Betül: "Afrofuturism unchains the mind." This is a statement from your book. I had to pause a little bit when I first read it; it was really strong.

Ytasha: We are trained to think in a very linear, logical way; there's a beginning and a middle and an end. This logic tells us that time always moves forward, and we function in that world of assumptions. If, for example, you had been told that you were the child of a seamstress, and therefore you should be naturally gifted at sewing, you might think of yourself a little differently. But what if we thought of all times happening simultaneously? How would that transform our thinking? There are these default assumptions we operate under that hinder us from really connecting with ourselves.

Betül: The fact that you mentioned a world where anything is possible, to me, captures a goal of synthetic biology in some ways, because the larger assumption is that synthetic biology allows creation of biological parts inspired by nature, with no prior history. I use synthetic genes to create parallel artificial genetic histories and then study the evolutionary patterns, comparing them to what actually happened in geological or biological history. My goal is to look at how much the past dictates the present and genetic futures.

Synthetic biology is helpful in providing me access to past-less, artificial molecules, but it fundamentally misses the component of evolution. Synthetic biological parts can be considered as static states. After all, the whole point of designing a biological component from scratch is to control its behavior and program it to do whatever you command. Through this approach, synthetic biology fundamentally contradicts evolution, which is an ever-changing dynamic state shaped by the environment.

(A) Paleo-experimental evolution involves resurrecting an ancient gene, removing the modern form of the gene from an extant organism, and then inserting the ancestral form into the extant organism. For instance, the ancient gene from the gray node on the phylogeny can be resurrected and inserted into the E. coli genome (red node) at the precise chromosomal location that the extant gene was knocked out. This synthetic/engineered organism is then evolved in the laboratory. Kaçar's approach contrasts to others that only use modern genes from an organism to replace its ortholog in a different extant organism (e.g. inserting the gene from the extant organism at the green node into the E. coli)

(B) Protein interaction network containing modern and ancient hubs. Consider a particular hub protein that interacts with seven ancillary partners in E. coli (upper left). These interactions are fine-tuned over the course of evolution. Replacing the modern hub of the network with a recent ancestor of E. coli (blue) may permit the interaction network to still function, likely in a diminished capacity. Replacing the modern hub of the network with an ancient ancestor of E. coli (gray) may prevent the ancillary proteins from interacting with the hub altogether. Similarly, replacing the modern hub of the network with a divergent modern counterpart may prevent the interaction network from functioning despite that the same network exists in both modern organisms. Credit: adapted from Kacçr and Gaucher, 2012, Artificial Life 13, 11-18/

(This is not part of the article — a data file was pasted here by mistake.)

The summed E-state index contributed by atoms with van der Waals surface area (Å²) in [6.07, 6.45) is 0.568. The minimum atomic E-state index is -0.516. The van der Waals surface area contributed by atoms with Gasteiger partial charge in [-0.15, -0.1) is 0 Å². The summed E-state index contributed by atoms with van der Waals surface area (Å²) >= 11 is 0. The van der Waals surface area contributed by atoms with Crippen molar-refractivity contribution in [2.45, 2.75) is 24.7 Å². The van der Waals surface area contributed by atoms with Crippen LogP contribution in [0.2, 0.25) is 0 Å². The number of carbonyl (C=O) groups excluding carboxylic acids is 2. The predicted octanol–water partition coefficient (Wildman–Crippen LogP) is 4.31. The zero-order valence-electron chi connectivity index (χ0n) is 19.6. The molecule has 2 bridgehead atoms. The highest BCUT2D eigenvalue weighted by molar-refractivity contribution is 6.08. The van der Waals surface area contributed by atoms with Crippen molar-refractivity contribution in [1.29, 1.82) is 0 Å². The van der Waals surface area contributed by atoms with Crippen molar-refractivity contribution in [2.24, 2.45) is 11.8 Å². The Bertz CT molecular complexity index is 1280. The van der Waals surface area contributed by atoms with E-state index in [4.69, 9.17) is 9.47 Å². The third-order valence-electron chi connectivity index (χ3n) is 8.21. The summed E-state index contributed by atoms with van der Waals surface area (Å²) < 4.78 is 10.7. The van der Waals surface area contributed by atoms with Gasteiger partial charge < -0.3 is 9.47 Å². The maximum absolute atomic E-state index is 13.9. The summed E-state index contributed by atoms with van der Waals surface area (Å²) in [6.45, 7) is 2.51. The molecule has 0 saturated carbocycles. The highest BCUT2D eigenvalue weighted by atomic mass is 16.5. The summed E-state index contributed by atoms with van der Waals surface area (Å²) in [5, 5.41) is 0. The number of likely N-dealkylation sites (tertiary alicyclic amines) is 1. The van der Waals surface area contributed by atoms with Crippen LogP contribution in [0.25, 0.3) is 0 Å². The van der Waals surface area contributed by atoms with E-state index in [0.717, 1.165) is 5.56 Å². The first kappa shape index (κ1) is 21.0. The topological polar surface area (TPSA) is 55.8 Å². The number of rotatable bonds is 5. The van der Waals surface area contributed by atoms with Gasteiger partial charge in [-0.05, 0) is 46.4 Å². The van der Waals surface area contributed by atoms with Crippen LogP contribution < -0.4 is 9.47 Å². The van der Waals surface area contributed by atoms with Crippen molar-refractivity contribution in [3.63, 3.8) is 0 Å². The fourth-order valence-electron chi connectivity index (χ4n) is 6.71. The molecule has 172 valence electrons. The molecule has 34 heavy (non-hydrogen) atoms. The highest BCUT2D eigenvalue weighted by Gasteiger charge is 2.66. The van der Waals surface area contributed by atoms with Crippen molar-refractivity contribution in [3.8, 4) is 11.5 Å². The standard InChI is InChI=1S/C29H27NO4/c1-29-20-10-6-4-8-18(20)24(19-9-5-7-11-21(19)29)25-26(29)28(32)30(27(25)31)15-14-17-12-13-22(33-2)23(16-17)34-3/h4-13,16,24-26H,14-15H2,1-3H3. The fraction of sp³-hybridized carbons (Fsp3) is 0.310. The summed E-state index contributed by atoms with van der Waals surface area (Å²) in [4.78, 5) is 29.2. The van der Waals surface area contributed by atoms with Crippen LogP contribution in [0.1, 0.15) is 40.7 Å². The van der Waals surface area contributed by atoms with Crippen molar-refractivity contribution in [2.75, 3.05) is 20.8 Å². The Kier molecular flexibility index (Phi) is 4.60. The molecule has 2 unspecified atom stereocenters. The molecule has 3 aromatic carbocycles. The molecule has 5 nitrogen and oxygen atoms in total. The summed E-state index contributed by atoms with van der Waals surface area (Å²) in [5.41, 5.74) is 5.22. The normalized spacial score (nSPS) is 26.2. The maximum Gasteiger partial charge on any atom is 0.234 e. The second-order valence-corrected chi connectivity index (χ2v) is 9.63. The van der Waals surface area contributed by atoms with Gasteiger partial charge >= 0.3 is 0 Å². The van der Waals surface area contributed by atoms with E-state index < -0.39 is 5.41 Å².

Ytasha: I'm working on this story, and it's called, “A Spaceship In Brownsville,” and it takes place in the 1950s. The story asks: what if you took a person from the 1950s, or the 1920s, and you brought them into today's time. How would they function or operate?

Betül: Conceptually, this is similar to what I do. I resurrect a gene from 700 million years ago and put it into today’s cell.

Ytasha: I think that's so fascinating, because when I think about you creating these cells and try to imagine how they functioned millions of years ago versus how that relates to the present, I would assume that there would be progress in their evolution. I obviously don’t know the subject matter like you do, but if you’re looking at an ancient cell, and you're bringing it into the future, you would see this huge arc of differences, right? Our assumption would be that it would be some sort of progress, there would be some skill sets, some components or abilities of that cell, which a modern cell would have, but an ancient cell would not? But what if it was the opposite? What if that ancient cell could do all kinds of things that modern cells just don't have the capacity for? I think it's a super cool idea even to be thinking about—and what does that say about our idea of progress and evolution?

Betül: It's almost a molecular Rip Van Winkle. In my case, I'm resurrecting a gene that functions in the ribosome, and the fundamental operative system of the cell. I'm replacing a part of this operative system with its hundred million-year-old counterparts to monitor how the old and the new will co-evolve. Because life has to find a way!

One component that Kaçar is taking between pasts and presents is the family of RuBisCO proteins, their structures shown here as they manifest today in different microorganisms. Credit: B. Kaçar, V. Hanson‐Smith Z. R. Adam, & N. Boekelheide,

Kaçar uses computational approaches to examine the evolution of proteins, shown here is the evolutionary history of the important RuBisCO protein family. The authors collected 81 modern sequences from a broad spectrum of microbial species, reconstructed the phylogenetic tree using maximum likelihood and inferred ancestral sequences at six different time points indicated as “Anc”. The branch lengths express substitutions per amino acid site. The stars on branches express their support as approximate likelihood ratios (aLR). The repository website can be found at Credit: B. Kaçar, V. Hanson‐Smith Z. R. Adam, & N. Boekelheide,